Contemporary Educational Psychology/Chapter 10: Teacher-made Assessment Strategies/Grading and Reporting< Contemporary Educational Psychology | Chapter 10: Teacher-made Assessment Strategies
Assigning students grades is an important component of teaching and many school districts issue progress reports, interim reports, or mid term grades as well as final semester grades. Traditionally these reports were printed on paper and sent home with students or mailed to students’ homes. Increasingly, school districts are using web-based grade management systems that allow parents to access their child’s grades on each individual assessment as well as the progress reports and final grades.
Grading can be frustrating for teachers because it is always a compromise among many factors. In addition, report cards typically summarize in brief format a variety of assessments and so cannot provide much diagnostic information about students’ strengths and weaknesses. This means that report cards focus more on assessment of learning than assessment for learning. There are a number of decisions that have to be made when assigning students’ grades, and schools often have detailed policies that teachers have to follow. Most of the policies relate to several key questions about assessment, which we consider below.
How are various assignments and assessments weighted?Edit
Students typically do a variety of assignments during a grading period such as homework, quizzes, performance assessments, etc. Teachers have to decide - preferably before the grading period begins - how each assignment will be weighted. For example, a 6th grade math teacher may decide to weight the grades in the following manner:
- Weekly quizzes 35%
- Homework 15%
- Performance Assessment 30%
- Class participation 20%
Deciding how to weight assignments should be done carefully, since it communicates to students and parents what teachers believe is important, and also may be used to decide how much effort students will exert (e.g., “If homework is only worth 5% it is not worth completing twice a week”).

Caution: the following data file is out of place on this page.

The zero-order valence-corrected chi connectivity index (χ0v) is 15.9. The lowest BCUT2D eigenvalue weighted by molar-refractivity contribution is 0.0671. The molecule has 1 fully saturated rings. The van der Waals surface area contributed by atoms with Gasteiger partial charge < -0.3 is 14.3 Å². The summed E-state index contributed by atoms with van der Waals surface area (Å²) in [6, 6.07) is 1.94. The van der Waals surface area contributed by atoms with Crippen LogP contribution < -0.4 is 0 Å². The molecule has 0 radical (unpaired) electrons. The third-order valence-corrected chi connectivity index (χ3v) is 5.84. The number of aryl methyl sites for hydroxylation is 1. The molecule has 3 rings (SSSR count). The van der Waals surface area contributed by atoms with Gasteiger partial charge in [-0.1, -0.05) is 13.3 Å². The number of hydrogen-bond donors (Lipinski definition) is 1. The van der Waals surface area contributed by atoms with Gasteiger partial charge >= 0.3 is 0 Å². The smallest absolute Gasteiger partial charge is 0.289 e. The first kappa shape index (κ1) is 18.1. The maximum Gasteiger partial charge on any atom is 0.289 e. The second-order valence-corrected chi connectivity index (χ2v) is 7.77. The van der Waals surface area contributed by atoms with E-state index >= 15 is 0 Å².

Should social skills or effort be included? Elementary school teachers are more likely than middle or high school teachers to include some social skills into report cards (Popham, 2005). These may be included as separate criteria in the report card or weighted into the grade for that subject. For example, the grade for mathematics may include an assessment of group cooperation or self regulation during mathematics lessons. Some schools and teachers endorse including social skills arguing that developing such skills is important for young students and that students need to learn to work with others and manage their own behaviors in order to be successful. Others believe that grades in subject areas should be based on the cognitive performances – and that if assessments of social skills are made they should be clearly separated from the subject grade on the report card. Obviously, clear criteria such as those contained in analytical scoring rubrics should be used if social skills are graded.
Teachers often find it difficult to decide whether effort and improvement should be included as a component of grades. One approach is for teachers to ask students to submit drafts of an assignment and make improvements based on the feedback they received. The grade for the assignment may include some combination of the score for the drafts, the final version, and the amount of improvement the students made based on the feedback provided. A more controversial approach is basing grades on effort when students try really hard day after day but still cannot complete their assignments well. These students could have identified special needs or be recent immigrants and have limited English skills. Some school districts have guidelines for handling such cases. One disadvantage of using improvement as a component of grades is that the most competent students in class may do very well initially and have little room for improvement – unless teachers are skilled at providing additional assignments that will help challenge these students.